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Range restricted old and young lineages show the southern Western Ghats to be both a museum and a cradle of diversity for woody plants

ABHISHEK GOPAL, D. K. BHARTI1, NAVENDU PAGE, KYLE G. DEXTER, RAMANATHAN KRISHNAMANI, AJITH KUMAR & JAHNAVI JOSHI

PROCEEDINGS OF THE ROYAL SOCIETY B: BIOLOGICAL SCIENCES, 290(1997):  1-11 (with Supplementary Materials).

2023

Abstract

The Western Ghats (WG) mountain chain is a global biodiversity hotspot with high diversity and endemicity of woody plants. The latitudinal breadth of the WG offers an opportunity to determine the evolutionary drivers of latitudinal diversity patterns. We examined the spatial patterns of evolution- ary diversity using complementary phylogenetic diversity and endemism measures. To examine if different regions of the WG serve as a museum or cradle of evolutionary diversity, we examined the distribution of 470 species based on distribution modelling and occurrence locations across the entire region. In accordance with the expectation, we found that the southern WG is both a museum and cradle of woody plant evolutionary diversity, as a higher proportion of both old and young evolutionary lineages are restricted to the southern WG. The diversity gradient is likely driven by high geo-climatic stability in the south and phylogenetic niche conservatism for moist and aseasonal sites. This is corroborated by persistent lineage nestedness at almost all evolutionary depths (10–135 million years), and a strong correlation of evolutionary diversity with drought seasonality, precipitation and topographic heterogeneity. Our results highlight the global value of the WG, demonstrating, in particular, the importance of protecting the southern WG—an engine of plant diversification and persistence.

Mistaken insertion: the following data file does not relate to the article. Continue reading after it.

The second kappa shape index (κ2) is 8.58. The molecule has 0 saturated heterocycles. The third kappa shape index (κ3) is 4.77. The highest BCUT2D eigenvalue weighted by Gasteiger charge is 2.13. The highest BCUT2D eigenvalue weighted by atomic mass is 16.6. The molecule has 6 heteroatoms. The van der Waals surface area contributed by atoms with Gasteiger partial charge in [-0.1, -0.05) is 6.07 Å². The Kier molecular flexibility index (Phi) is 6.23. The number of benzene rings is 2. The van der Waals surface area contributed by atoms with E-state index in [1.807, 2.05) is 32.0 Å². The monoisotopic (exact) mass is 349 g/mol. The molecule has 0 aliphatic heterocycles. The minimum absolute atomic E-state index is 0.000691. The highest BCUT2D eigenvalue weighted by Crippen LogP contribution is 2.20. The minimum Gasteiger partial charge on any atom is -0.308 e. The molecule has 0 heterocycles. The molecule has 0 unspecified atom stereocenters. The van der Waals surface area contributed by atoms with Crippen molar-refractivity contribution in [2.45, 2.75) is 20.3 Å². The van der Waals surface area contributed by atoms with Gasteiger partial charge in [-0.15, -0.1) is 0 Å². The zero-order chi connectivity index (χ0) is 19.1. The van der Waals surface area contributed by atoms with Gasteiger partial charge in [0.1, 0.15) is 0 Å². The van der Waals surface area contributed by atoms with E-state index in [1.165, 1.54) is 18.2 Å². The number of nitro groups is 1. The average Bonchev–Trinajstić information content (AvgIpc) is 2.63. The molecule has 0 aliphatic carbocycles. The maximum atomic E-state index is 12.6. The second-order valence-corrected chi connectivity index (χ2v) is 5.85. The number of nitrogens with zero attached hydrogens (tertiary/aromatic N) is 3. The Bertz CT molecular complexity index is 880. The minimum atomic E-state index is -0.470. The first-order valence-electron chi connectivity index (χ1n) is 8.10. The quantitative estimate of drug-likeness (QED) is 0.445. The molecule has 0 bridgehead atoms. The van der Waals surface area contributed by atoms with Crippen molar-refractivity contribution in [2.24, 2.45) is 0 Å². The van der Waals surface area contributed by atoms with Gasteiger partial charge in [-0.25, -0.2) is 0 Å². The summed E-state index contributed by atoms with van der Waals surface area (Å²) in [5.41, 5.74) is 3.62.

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hortus

leafindicus

malabaricus

 

by HENDRIK VAN RHEEDE

The Hortus Indicus Malabaricus comprises 12 volumes of about 500 pages each, with 794 copper plate engravings. The first of the 12 volumes of the book was published in 1678, and the last in 1693. It is believed to be the earliest comprehensive printed work on the flora of southern India, Asia and the tropics.

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the flora

leafsylvatica

for southern india

 

by Col. RH BEDDOME

Col. Richard Henry Beddome was a British military officer and naturalist in India. His publications include The Flora Sylvatica for Southern India, 1869–73; Ferns of Southern India, 1873; Ferns of British India, 1876; Forester's Manual of Botany for Southern India, 1869–74; Icones Plantarum Indies Orientalis, 1874.

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plants of the

leafcoast

of coromandel

 

by W ROXBURGH

William Roxburgh was a Scottish surgeon and botanist who worked extensively in India, describing species and working on economic botany. He is known as the founding father of Indian botany. In 1795 Plants of the coast of Coromandel was published in 3 volumes. He was elected a Fellow of the Linnean Society.

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the fauna of british

mothindia

including ... Moths

 

by Sir GF HAMPSON

Sir George Francis Hampson was an English entomologist. Hampson travelled to India to become a tea-planter in the Nilgiri Hills, where he became interested in moths and butterflies. He then commenced work on The Fauna of British India, Including Ceylon and Burma: Moths (4 volumes 1892-1896).

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